4. In the C++ example below I'm passing a pointer to a null terminated string by reference. And in the Java example below I'm passing a Java reference to a String (again, the same as a pointer to a String) by value. Notice the output in the comments.

C++ pass by reference example:

using namespace std;
#include <iostream>

void change (char *&str){   // the '&' makes this a reference parameter
    str = NULL;

int main()
    char *str = "not Null";
    cout<<"str is " << str;      // ==>str is <null>

Java pass "a Java reference" by value example

public class ValueDemo{

    public void change (String str){
        str = null;

     public static void main(String []args){
        ValueDemo vd = new ValueDemo();
        String str = "not null";
        System.out.println("str is " + str);        // ==> str is not null


Several people have written comment which seem to indicate that either they are not looking at my examples or they don't get the c++ example. Not sure where the disconnect is, but guessing the c++ example is not clear. I'm posting a pascal example because I think pass-by-reference looks cleaner in pascal, but I could be wrong. I might just be confusing people more; I hope not.

In pascal, parameters passed-by-reference are called "var parameters". In the procedure setToNil below, please note the keyword 'var' which precedes the parameter 'ptr'. When a pointer is passed to this procedure, it will be passed by reference. Note the behavior: when this procedure sets ptr to nil (that's pascal speak for NULL), it will set the argument to nil--you can't do that in Java. (My Pascal is not so great since it's been a while.)

program passByRefDemo;
   iptr = ^integer;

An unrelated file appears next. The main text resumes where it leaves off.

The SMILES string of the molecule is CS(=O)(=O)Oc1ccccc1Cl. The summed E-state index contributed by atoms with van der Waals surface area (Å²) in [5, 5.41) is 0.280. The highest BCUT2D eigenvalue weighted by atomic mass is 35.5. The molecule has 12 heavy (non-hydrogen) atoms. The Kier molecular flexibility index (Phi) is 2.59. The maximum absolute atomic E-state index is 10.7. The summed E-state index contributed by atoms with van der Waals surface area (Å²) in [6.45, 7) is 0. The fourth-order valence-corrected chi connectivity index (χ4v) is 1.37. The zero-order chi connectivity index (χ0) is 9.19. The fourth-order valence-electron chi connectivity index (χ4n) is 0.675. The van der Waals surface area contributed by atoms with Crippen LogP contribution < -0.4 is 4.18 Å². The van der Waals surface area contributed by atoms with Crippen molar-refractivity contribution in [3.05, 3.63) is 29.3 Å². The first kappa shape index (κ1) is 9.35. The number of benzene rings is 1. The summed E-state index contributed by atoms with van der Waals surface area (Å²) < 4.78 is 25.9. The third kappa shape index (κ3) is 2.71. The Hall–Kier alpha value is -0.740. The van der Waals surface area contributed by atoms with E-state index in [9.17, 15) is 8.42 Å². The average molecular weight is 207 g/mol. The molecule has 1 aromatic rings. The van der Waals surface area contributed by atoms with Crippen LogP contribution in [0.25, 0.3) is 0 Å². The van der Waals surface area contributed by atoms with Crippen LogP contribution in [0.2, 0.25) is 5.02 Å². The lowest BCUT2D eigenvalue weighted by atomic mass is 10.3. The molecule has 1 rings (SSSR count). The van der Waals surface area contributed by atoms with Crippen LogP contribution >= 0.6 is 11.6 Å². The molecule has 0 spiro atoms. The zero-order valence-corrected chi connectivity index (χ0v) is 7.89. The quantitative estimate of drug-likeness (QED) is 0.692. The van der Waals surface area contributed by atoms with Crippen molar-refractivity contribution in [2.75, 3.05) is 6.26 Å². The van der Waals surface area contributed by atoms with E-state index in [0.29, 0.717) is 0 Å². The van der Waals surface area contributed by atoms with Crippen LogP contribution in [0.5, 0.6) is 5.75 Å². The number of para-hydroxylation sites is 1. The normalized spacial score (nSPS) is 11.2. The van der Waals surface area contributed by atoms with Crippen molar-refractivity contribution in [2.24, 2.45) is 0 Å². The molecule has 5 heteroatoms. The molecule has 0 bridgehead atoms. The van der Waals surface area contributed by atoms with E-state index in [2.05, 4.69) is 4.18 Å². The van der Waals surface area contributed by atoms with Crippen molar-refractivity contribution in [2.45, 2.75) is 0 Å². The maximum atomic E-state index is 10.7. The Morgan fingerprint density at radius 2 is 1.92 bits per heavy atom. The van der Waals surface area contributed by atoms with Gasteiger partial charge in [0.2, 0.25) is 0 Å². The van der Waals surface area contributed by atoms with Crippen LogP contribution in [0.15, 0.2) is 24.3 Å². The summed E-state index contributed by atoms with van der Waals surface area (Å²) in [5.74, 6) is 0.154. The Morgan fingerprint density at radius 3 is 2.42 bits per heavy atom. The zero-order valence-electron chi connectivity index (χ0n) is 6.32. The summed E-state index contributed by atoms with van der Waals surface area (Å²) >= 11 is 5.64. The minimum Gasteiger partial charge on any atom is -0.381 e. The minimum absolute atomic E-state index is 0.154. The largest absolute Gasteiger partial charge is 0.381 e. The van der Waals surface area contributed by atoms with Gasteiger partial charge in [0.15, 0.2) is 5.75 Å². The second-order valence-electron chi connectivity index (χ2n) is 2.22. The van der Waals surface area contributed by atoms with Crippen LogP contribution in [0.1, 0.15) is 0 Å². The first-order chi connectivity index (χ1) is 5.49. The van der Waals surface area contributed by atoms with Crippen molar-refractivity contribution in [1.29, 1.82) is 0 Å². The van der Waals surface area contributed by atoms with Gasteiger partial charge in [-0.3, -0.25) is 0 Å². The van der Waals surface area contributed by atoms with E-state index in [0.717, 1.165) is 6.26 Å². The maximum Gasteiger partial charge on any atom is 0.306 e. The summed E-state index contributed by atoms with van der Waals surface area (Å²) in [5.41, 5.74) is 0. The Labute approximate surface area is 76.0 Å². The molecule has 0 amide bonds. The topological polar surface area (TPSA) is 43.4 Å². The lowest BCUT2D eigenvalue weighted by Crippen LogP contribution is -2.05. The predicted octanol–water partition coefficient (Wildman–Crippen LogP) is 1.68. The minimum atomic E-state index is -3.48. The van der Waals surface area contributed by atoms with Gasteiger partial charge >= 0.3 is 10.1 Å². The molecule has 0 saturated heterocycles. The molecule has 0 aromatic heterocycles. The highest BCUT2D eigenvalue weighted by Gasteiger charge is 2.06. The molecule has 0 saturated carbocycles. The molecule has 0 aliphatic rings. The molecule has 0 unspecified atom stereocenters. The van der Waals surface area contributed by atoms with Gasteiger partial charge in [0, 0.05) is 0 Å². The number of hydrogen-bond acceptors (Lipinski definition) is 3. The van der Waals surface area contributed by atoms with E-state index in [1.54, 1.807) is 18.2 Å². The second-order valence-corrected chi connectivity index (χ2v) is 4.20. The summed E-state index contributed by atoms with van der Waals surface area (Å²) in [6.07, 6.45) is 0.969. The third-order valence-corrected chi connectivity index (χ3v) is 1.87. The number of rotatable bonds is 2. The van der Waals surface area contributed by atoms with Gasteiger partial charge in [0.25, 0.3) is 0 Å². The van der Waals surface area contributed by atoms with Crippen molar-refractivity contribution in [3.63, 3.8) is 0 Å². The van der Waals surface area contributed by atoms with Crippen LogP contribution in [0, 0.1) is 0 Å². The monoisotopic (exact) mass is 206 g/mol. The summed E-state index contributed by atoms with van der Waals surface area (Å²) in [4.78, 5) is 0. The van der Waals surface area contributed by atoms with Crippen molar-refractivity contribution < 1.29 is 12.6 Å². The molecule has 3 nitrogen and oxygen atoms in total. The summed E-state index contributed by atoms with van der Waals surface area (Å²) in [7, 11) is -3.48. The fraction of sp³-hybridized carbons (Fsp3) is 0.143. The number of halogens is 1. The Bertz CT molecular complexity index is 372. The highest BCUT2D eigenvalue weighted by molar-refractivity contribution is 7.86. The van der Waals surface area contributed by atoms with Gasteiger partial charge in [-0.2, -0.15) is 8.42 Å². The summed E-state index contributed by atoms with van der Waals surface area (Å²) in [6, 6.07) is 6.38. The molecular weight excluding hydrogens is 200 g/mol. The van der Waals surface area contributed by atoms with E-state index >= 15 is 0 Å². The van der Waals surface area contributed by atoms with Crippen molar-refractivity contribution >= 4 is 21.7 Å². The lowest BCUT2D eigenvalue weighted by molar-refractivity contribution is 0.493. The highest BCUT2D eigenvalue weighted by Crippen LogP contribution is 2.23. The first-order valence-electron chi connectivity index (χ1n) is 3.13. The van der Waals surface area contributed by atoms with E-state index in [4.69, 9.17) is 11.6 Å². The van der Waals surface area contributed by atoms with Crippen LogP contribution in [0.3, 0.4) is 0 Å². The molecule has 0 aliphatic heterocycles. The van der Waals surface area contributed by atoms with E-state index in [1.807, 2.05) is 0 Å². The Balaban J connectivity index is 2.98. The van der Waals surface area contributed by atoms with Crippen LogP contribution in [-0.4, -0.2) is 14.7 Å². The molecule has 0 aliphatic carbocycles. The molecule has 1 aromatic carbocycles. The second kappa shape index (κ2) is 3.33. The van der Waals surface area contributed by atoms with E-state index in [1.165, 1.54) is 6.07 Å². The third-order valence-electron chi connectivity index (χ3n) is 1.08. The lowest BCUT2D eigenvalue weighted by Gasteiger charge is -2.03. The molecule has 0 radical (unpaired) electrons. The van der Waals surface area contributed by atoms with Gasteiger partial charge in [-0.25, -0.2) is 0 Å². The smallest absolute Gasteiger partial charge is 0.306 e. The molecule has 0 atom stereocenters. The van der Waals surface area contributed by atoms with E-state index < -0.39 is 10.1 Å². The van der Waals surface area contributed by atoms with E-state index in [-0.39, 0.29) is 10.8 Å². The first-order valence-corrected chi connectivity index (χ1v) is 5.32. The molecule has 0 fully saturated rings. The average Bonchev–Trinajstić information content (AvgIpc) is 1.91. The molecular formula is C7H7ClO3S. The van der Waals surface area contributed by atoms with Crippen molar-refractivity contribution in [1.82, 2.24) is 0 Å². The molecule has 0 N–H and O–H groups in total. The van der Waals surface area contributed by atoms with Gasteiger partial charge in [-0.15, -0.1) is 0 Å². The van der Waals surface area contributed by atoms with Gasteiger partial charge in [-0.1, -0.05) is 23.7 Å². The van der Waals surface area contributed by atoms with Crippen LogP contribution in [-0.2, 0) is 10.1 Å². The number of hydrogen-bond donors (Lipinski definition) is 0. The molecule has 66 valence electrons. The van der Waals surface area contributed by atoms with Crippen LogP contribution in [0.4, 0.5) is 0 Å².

ptr: iptr;

   procedure setToNil(var ptr : iptr);
       ptr := nil;

   ptr^ := 10;
   if (ptr = nil) then
       writeln('ptr seems to be nil');     { ptr should be nil, so this line will run. }


Some excerpts from "THE Java Programming Language" by Ken Arnold, James Gosling (the guy who invented Java), and David Holmes, chapter 2, section 2.6.5

All parameters to methods are passed "by value". In other words, values of parameter variables in a method are copies of the invoker specified as arguments.

He goes on to make the same point regarding objects . . .

You should note that when the parameter is an object reference, it is the object reference-not the object itself-that is passed "by value".

And towards the end of the same section he makes a broader statement about java being only pass by value and never pass by reference.

The Java programming language does not pass objects by reference; it passes object references by value. Because two copies of the same reference refer to the same actual object, changes made through one reference variable are visible through the other. There is exactly one parameter passing mode-pass by value-and that helps keep things simple.

This section of the book has a great explanation of parameter passing in Java and of the distinction between pass-by-reference and pass-by-value and it's by the creator of Java. I would encourage anyone to read it, especially if you're still not convinced.